Thursday, August 26, 2010
I walked into another canyon today, another mouth gaping open toward the great valley, another alluvial fan like an out-hanging tongue where deposits of river wash slope down and spread like the full skirt of a sitting woman. But in the mouth of this canyon, I see not the dry rocks of yesterday, but rather some green things, alien to this unvegetated world.
On approach, these are not mirage, but truly green plants. Could a summertime flow of water be feeding these trees?
Now I hear an unmistakable trickle, and soon a creek appears, water flowing in the hot, dry desert! And to make the irony complete, I encounter a log crossing, the same kind that gave me so much trouble in the Sierras a few weeks ago. Sorry, no ripped pants this time.
And within this creek a strange purple growth, somehow not surprising in a creek that doesn’t belong, a creek that defies the nature of Death Valley
I follow upstream, and chuckle at calling it that, when “upstream” has always meant “up the dry, rocky bed of some past flow of water.” And here along this creek, the lushest growth of water-loving plants imaginable. The mesquite and cacti on these dry hills must place their faith in places like this, imagined, but never seen, a beautiful afterlife.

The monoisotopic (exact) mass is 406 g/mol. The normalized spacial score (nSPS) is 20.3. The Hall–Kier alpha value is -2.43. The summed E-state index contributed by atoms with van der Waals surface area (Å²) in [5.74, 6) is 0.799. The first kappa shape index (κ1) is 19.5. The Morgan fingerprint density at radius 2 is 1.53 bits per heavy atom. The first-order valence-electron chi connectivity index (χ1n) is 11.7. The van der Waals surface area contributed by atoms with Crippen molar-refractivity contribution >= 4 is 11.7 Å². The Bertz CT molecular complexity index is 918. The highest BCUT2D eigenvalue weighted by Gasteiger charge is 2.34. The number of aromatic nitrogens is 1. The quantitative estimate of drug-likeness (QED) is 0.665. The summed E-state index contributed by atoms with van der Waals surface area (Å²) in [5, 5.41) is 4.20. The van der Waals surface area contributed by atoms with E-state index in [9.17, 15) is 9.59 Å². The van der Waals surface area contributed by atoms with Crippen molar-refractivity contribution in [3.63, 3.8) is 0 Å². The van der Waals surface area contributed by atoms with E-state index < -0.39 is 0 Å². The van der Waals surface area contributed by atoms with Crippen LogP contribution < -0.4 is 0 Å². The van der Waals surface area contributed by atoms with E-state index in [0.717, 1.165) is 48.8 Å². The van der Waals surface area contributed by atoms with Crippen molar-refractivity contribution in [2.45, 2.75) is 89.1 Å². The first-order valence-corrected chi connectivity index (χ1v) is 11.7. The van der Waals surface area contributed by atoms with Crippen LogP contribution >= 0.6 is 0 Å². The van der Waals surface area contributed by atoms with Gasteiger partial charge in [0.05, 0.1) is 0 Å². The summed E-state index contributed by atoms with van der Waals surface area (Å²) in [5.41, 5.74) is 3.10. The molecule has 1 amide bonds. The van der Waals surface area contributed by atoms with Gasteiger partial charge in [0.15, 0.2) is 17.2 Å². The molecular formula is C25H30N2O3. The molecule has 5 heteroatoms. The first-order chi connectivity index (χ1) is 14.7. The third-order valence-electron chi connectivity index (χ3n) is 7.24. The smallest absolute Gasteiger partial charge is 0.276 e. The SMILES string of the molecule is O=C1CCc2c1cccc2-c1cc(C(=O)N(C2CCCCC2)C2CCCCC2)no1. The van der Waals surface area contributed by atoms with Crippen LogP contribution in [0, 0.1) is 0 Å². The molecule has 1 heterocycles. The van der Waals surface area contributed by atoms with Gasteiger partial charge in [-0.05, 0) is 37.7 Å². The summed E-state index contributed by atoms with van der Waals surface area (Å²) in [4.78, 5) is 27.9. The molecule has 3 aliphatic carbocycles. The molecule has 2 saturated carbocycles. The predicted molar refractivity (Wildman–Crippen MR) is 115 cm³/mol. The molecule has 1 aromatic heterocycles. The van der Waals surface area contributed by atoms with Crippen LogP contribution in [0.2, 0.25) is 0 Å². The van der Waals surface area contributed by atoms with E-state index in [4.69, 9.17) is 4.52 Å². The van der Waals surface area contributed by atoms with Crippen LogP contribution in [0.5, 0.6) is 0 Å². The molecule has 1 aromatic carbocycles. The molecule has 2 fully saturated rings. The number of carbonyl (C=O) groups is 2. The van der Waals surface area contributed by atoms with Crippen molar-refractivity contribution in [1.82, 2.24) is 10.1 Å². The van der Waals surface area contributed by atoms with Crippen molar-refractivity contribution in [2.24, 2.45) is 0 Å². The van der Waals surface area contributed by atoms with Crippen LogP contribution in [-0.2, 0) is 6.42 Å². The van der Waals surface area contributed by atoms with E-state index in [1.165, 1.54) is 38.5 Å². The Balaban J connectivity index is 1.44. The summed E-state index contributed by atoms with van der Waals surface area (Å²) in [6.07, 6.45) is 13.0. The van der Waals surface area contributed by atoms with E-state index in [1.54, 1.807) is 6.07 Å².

I come to a waterfall with a pool below it and can go upstream no further. They call it Darwin Falls, and it’s not far from Panamint Springs—a restaurant and hotel on the west side of the valley. It’s a rough three-mile road getting to the trailhead, and rough scramble up to the falls, but a unique place to visit if you like solitude and a break from dry desolation.
The near-full moon was high in the western sky this morning, two days after its fullness. It brightened the drive in predawn as it will tomorrow when I drive home. There, I will feel less aware of my own littleness, which stands out plain here where horizons spread out and roll back into enormous distance. Here at noontime I have to go inside myself for shade, lacking any trees or even rocks to block the sun. I could return here, to this place where people are few. I’d come to smooth out the wrinkles in my mind created by too much civilization. When I return home, the bright sun will brighten the tall grasses, standing upright where my feet had trodden them flat, and I’ll recover the friends I left there with an alien scent they will be curious about.
A little bit of the Grand Canyon graces the drive back to Beatty, and a lion perches on a hill; they will stay here.
El Portal Motel in Beatty is as plush and homey as any five-star resort. It provided for all my needs.